Story-line Three: Follows two brothers, Asgrimmur Grimmson and Grimm Grimmson, called Svavar and Shagot respectively. Taken possession of by the Instrumentalities of the Night that rule their land of Andoray (Norway/Sweden), they become Soultaken: undead warriors in service to their old gods (the Norse Pantheon). They are essentially transported forwards over three hundred years to the time of the story, where the gods set them out to destroy the Godslayer, as they call him. A man they feel is a threat to the power of the Night (you don’t find this out until about 2/3 of the way through, but telling you now doesn’t spoil anything . . . like, at all). Shagot becomes the channel of the gods into the real world, wielding their power at a terrible cost. We see these events through Shagot’s eyes, and this story follows his growing concern for his brother, as well as their search for the Godslayer to kill him.
The weak points of the novel is that the story requires so much background and so much setup that the story-lines don’t begin to connect at all until about 2/3 of the way through the book, and the ending is left somewhat open-ended because of this. The novel is very, very clearly an introduction novel to a much greater whole, and so I can forgive a lot of the confusing prose and seemingly useless name-dropping.
Unfortunately, Brother Candle’s story is completely predictable to me because I already knew a great deal about the Albigensian Crusade and the events leading up to it, including the massacre of a French expeditionary force by a Languedoc militia force. Essentially, I think I know how its going to end for Brother Candle.
If you read up on European history beforehand if you’re otherwise unfamiliar, the information is pretty simple to digest. If you’re clueless on European history, I would really not recommend this book unless you’re willing to be in it for the long haul.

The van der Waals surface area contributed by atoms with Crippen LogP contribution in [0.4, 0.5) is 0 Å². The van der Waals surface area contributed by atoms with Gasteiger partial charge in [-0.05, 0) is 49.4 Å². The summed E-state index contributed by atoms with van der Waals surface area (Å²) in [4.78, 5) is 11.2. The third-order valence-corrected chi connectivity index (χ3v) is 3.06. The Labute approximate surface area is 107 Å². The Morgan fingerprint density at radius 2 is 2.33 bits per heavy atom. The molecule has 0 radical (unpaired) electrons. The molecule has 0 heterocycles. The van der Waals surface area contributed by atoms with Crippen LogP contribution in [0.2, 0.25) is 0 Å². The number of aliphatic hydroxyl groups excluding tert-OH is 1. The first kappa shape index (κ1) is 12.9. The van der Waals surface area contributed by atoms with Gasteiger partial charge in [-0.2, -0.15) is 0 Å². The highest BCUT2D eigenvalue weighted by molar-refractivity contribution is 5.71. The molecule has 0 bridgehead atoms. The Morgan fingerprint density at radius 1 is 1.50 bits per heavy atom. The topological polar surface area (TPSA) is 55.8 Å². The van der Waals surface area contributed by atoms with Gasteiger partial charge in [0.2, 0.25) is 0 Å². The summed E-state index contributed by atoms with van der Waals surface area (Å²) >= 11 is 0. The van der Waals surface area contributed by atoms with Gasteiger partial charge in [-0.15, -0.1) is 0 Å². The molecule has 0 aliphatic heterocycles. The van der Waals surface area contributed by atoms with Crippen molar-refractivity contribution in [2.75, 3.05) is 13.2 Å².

As a whole, I enjoyed it as a whole, and I look forward to seeing where the story takes me next.
A few more notes on historical parallels for those of you who might pick this book up:
The now collapsed Brothen Empire is the Roman Empire, with the Eastern Empire seemingly the Byzantine Empire. The Principates of the Collegium of Brothe are the Papal Legates, and the Patriarchy is the Roman Catholic Church. I think the Dainshauken are Orthodox Christians, seeing as they’re from the Eastern Empire and Rhum, which is Russia as far as I can tell. Friesland is Denmark and southern Sweden, Calzir is Moorish North Africa, Firaldia is Italy, with Sonsa and Plamenza being Venice and Florence/Milan respectively. Creveldia I think is Greece, and Santerin seems to be England/Scotland. Navaya is one of the Pre-Reconquest Spanish kingdoms. The Brotherhood of War is very obviously the Templars and Hospitallers, and the Grail Empire Braunsknechts are the the Holy Roman Landsknechts.
Seems like a lot, but if you can keep it all in place in your head its quite the lovely read.